If you've been wondering what kind of clout it took for California's La Jolla Playhouse to land the West Coast premiere of the hit musical phenomenon Rent, you need look no further than to its 37-year-old ambitious artistic director, Michael Greif. After all, he was the director who nurtured the musical about East Village bohemians by the late Jonathan Larson at the non-profit New York Theatre Workshop, the production that later became the Tony- and Pulitzer Prize-winning production, now in its second year on Broadway. Given its phenomenal success, it's now hard to imagine that Rent was once the work of an unknown writer, featuring a cast of unknowns and dealing with new and tough themes. As such, it is a perfect centerpiece for the 50th anniversary season of the La Jolla Playhouse, which began on May 13 with The Importance of Being Earnest and The School for Wives and continues on its two stages with Rent (through Sept. 14), Donald Margulies's The Model Apartment (through August 24), Having Our Say (Sept. 9-Oct. 12) and Barry Manilow's new musical, Harmony (Oct. 7-Nov. 23).
"Rent is wonderfully emblematic of how the non-profit arena, taking risks and challenging the audience, can develop new work, which can take an important place in modern dramatic literature," says Greif. "Rent lays the groundwork, and I think that Donald's play [The Model Apartment], which is a tough and unsentimental work about an American family, will also challenge the audience in an exciting way."
The Playhouse was founded in 1947 by Gregory Peck, Dorothy McGuire and Mel Ferrer as a place where movie stars could stretch their stage muscles in a conducive environment close to Hollywood. Such stars as Groucho Marx, Lee Marvin, Tallulah Bankhead and Vivian Vance (she was discovered there by Desi Arnaz to play Ethel Mertz in the "I Love Lucy" series) took advantage of the opportunity over the years. In fact, this season's revival of The Importance of Being Earnest was a nod to that history, as Ferrer and McGuire were in a 1949 production of the Oscar Wilde comedy. But Greif says that he is more connected to the revival of the La Jolla Playhouse in 1983 headed by Des McAnuff, for whom he worked as an assistant and whom he succeeded as artistic director three years ago.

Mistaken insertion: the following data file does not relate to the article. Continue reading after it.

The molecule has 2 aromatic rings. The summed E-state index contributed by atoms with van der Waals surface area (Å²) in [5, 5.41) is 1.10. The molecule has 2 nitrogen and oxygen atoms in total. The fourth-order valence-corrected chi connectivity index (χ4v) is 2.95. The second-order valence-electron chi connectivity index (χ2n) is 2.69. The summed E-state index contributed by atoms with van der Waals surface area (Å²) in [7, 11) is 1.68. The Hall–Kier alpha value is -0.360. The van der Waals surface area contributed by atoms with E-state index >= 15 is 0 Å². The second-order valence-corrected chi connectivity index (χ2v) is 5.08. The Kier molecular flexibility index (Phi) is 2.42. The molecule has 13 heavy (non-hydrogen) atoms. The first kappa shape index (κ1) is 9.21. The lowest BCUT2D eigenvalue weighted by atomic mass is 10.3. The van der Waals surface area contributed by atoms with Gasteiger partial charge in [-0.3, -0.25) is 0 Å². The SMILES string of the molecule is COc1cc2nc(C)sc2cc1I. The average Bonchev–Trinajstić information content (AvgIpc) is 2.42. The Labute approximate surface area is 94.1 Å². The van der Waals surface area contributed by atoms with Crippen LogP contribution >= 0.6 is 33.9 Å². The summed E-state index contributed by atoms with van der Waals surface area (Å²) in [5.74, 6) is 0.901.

McAnuff brought a credo of innovative interpretations of classics and development of new plays and musicals to the Playhouse. In fact, he himself directed Big River, The Who's Tommy and the Matthew Broderick revival of How To Succeed in Business without Really Trying and raised the Playhouse's profile on the Broadway scene, where it was honored with the 1993 Tony Award for Outstanding Regional Theatre. Since taking over, Greif has built on McAnuff's considerable record and has been especially eager to expand an audience that has in the past invariably skewed toward the demographics‹white, older, wealthy‹which are a reflection of the affluent Southern California community in which it finds itself.
"A theatre is programming, and we've always been a bit more ambitious, ridiculously so, than other [regional theatres], and I'm very proud of that legacy," says Greif, laughing a bit. "If we can keep up this kind of unpredictability, I think we'll be able to continue crossing boundaries into different segments of the San Diego community with even greater success than we have in the past. The season really reflects that desire, and there is another project on the horizon which deals with tensions created by local, historic and contemporary issues which, if we can achieve it, can have strong appeal as well. We are dreaming along those lines."